[Numpy-discussion] masked_array/matplotlib issue with memmaps

Robert Kern robert.kern@gmail....
Tue Feb 26 18:18:17 CST 2008


On Tue, Feb 26, 2008 at 5:26 PM, Christopher Burns <cburns@berkeley.edu> wrote:
> If I initialize an AxesImage using a np.zeros array and then set the
>  axes data later to a np.memmap array, I get a RuntimeError when
>  matplotlib tries to autoscale the image.  The errors continue to fill
>  my console and I'm forced to close the shell.  This bug was introduced
>  when I switched from numpy v1.0.3.1 to the trunk v1.0.5.dev4815
>
>  The two hacks to get around this are:
>  1) Setting any array element to something other than zero fixes the error:
>     zdata[0,0] = 1
>  2) Specify the extent and max/min values when creating the image:
>     imgaxes = pylab.imshow(zdata, extent=(0, data_shape[1],
>  data_shape[0], 0), vmin=0, vmax=1)
>
>  Unfortunately, due to the way this errors I'm having a difficult time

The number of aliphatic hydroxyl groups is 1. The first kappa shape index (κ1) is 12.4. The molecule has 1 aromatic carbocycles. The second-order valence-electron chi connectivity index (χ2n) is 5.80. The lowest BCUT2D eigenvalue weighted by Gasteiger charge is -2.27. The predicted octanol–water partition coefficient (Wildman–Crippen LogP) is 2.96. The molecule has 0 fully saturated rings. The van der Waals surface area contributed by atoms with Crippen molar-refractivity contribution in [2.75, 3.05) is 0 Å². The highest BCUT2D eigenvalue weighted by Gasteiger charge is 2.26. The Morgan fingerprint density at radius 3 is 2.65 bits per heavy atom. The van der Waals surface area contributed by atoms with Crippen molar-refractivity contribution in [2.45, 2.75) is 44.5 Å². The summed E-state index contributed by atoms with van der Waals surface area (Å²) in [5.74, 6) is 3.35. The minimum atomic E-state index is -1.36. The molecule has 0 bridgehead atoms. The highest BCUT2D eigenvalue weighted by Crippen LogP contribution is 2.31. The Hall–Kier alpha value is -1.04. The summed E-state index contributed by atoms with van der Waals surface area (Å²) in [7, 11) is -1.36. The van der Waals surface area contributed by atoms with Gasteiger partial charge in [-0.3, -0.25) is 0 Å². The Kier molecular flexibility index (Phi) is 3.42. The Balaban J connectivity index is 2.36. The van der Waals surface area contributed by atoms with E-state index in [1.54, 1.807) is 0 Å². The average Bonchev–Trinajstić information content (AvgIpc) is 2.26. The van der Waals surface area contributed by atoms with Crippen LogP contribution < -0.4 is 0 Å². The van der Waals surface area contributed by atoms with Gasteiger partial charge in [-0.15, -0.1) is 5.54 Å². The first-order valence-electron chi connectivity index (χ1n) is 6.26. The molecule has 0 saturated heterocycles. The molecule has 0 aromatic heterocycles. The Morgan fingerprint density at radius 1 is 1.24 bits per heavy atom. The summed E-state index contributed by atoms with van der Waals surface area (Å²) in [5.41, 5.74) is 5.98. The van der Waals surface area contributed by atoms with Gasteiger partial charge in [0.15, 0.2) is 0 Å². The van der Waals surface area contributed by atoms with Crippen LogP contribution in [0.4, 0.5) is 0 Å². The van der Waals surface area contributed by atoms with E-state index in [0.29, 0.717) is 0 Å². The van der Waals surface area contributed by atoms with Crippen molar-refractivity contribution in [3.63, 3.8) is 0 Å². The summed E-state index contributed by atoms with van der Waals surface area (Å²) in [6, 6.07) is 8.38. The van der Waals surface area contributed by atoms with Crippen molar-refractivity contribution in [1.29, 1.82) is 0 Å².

>  debugging it.  I'm hoping someone with in-depth knowledge of
>  masked_arrays will have some insight.

>  Exception exceptions.AttributeError: "'memmap' object has no attribute
>  '_mmap'" in <bound method memmap.__del__ of memmap([ 0.,  0.,  0.,
>  0.,  0.,  0.,  0.,  0.,  0.,  0.,  0.,  0.,  0.,
>         0.,  0.,  0.,  0.,  0.,  0.,  0.,  0.,  0.,  0.,  0.,  0.,  0.,
>         0.,  0.,  0.,  0.,  0.,  0.,  0.,  0.,  0.,  0.,  0.,  0.,
>  0.,  0.])> ignored

Some operations on numpy.memmap objects create new arrays, but
unfortunately, the new array objects, which should be ndarrays, are
created as numpy.memmap instances even though they aren't. When they
go to clean up after themselves, they fail.

A workaround would be to make numpy.memmap.__del__ more robust and do
nothing if ._mmap isn't present. A real fix would be to figure out how
to make sure that "memmap+memmap", etc., make ndarray instances rather
than memmap instances.

-- 
Robert Kern

"I have come to believe that the whole world is an enigma, a harmless
enigma that is made terrible by our own mad attempt to interpret it as
though it had an underlying truth."
  -- Umberto Eco


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